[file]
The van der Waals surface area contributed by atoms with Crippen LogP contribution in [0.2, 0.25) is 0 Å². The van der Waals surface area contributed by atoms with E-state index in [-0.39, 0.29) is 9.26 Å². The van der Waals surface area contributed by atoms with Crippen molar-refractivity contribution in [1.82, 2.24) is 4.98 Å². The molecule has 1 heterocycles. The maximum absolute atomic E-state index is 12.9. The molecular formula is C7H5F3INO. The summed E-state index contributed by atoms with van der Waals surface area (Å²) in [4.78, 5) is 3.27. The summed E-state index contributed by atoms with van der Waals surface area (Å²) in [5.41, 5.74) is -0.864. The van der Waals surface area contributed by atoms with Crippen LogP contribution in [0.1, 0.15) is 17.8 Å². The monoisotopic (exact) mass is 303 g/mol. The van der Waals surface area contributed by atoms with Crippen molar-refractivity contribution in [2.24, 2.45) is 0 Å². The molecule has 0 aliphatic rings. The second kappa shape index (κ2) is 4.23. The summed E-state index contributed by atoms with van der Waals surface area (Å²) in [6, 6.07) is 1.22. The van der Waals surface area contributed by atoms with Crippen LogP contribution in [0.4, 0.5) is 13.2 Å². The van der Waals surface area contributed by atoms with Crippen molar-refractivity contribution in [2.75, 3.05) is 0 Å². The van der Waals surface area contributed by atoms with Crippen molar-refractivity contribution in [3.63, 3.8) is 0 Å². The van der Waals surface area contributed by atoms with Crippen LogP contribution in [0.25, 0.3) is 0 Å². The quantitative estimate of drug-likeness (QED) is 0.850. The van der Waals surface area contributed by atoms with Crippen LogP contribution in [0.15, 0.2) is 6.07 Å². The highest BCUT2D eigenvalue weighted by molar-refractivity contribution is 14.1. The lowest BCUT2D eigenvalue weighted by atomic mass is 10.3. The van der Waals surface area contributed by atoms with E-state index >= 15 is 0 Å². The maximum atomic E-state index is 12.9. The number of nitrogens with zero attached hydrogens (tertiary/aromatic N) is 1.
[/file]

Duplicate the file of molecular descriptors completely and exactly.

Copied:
The van der Waals surface area contributed by atoms with Crippen LogP contribution in [0.2, 0.25) is 0 Å². The van der Waals surface area contributed by atoms with E-state index in [-0.39, 0.29) is 9.26 Å². The van der Waals surface area contributed by atoms with Crippen molar-refractivity contribution in [1.82, 2.24) is 4.98 Å². The molecule has 1 heterocycles. The maximum absolute atomic E-state index is 12.9. The molecular formula is C7H5F3INO. The summed E-state index contributed by atoms with van der Waals surface area (Å²) in [4.78, 5) is 3.27. The summed E-state index contributed by atoms with van der Waals surface area (Å²) in [5.41, 5.74) is -0.864. The van der Waals surface area contributed by atoms with Crippen LogP contribution in [0.1, 0.15) is 17.8 Å². The monoisotopic (exact) mass is 303 g/mol. The van der Waals surface area contributed by atoms with Crippen molar-refractivity contribution in [2.24, 2.45) is 0 Å². The molecule has 0 aliphatic rings. The second kappa shape index (κ2) is 4.23. The summed E-state index contributed by atoms with van der Waals surface area (Å²) in [6, 6.07) is 1.22. The van der Waals surface area contributed by atoms with Crippen LogP contribution in [0.4, 0.5) is 13.2 Å². The van der Waals surface area contributed by atoms with Crippen molar-refractivity contribution in [2.75, 3.05) is 0 Å². The van der Waals surface area contributed by atoms with Crippen molar-refractivity contribution in [3.63, 3.8) is 0 Å². The van der Waals surface area contributed by atoms with Crippen LogP contribution in [0.25, 0.3) is 0 Å². The quantitative estimate of drug-likeness (QED) is 0.850. The van der Waals surface area contributed by atoms with Crippen LogP contribution in [0.15, 0.2) is 6.07 Å². The highest BCUT2D eigenvalue weighted by molar-refractivity contribution is 14.1. The lowest BCUT2D eigenvalue weighted by atomic mass is 10.3. The van der Waals surface area contributed by atoms with E-state index >= 15 is 0 Å². The maximum atomic E-state index is 12.9. The number of nitrogens with zero attached hydrogens (tertiary/aromatic N) is 1.